PaaS

The acronym PaaS stands for Platform as a Service. PaaS is an extension of the SaaS (Software as a Service) model, which allows for the use of applications hosted remotely.

What is PaaS?

PaaS is a method by which an entire computing platform can be utilized remotely over the internet via cloud computing. PaaS provides a way to essentially outsource all of the infrastructure needed to execute a solution without the need to purchase and implement a new platform. This allows individual clients to share the same resources and avoid the costs of purchasing, maintaining, upgrading and troubleshooting the hardware and software were they hosted in-house. This service model typically allows clients to be charged only for the share of the resources they use, much like a utility company charging a homeowner per kilowatt hour. This can be especially useful for a business that requires a specific application it would only use on occasion.

There are several types of PaaS sevices. Add-On Development Facilities which customize current SaaS (Software-as-a-Service) applications, Stand Alone Development Environments which supply a generic development environment, Application Delivery-Only Environments which provide only hosting-level services and Open Platform as a Service, which provides an unconstrained development environment customizable by the developer.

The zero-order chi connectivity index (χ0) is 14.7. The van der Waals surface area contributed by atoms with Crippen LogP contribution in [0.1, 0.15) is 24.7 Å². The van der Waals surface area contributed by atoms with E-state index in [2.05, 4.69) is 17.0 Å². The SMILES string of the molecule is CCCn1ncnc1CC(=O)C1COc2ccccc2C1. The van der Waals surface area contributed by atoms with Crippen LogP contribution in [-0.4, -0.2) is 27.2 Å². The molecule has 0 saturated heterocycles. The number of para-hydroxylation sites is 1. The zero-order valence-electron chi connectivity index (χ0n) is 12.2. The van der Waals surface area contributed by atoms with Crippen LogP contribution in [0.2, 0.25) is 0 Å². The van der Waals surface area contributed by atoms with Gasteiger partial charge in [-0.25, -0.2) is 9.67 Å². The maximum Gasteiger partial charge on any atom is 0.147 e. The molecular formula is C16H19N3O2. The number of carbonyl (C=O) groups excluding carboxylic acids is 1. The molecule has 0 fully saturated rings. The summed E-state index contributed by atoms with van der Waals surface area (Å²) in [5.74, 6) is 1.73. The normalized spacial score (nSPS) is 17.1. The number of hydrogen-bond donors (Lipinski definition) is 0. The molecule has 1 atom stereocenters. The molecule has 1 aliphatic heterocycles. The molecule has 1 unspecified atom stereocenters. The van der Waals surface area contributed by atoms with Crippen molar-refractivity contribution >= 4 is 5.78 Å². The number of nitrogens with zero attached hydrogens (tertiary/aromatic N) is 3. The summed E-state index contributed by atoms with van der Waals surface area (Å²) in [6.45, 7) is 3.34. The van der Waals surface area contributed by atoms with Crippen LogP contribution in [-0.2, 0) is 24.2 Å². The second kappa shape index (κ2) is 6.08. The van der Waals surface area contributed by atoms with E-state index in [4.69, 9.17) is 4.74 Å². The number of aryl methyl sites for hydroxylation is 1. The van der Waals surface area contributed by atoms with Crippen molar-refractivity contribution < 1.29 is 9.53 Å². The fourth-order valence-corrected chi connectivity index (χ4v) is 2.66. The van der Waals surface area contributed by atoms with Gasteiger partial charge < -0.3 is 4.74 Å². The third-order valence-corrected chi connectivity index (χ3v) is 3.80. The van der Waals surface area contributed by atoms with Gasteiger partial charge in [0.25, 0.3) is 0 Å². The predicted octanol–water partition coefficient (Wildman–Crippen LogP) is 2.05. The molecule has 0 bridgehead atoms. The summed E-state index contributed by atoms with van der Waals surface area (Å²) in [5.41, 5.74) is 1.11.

PaaS typically allow users to develop, test and deploy applications in a single environment. Though application development life-cycle services may vary, the PaaS model allows for them to take place in the same platform within which the application will be deployed, allowing for dynamic user testing and updates. User interface tools are typically web-based allowing for ease of user accessibility as well as rapid end-user testing during various stages of development.

Likewise, this architecture allows for setting user permission levels and access to the source code to the development team. Development teams can be managed through provided productivity features such as permissions, action items, objectives, and allocation of ownership of specific project areas. Additionally, PaaS services can provide dynamic usage statistics, alerting the developer to who is using what and when, allowing for per-use billing and revealing what services are being utilized and which are not.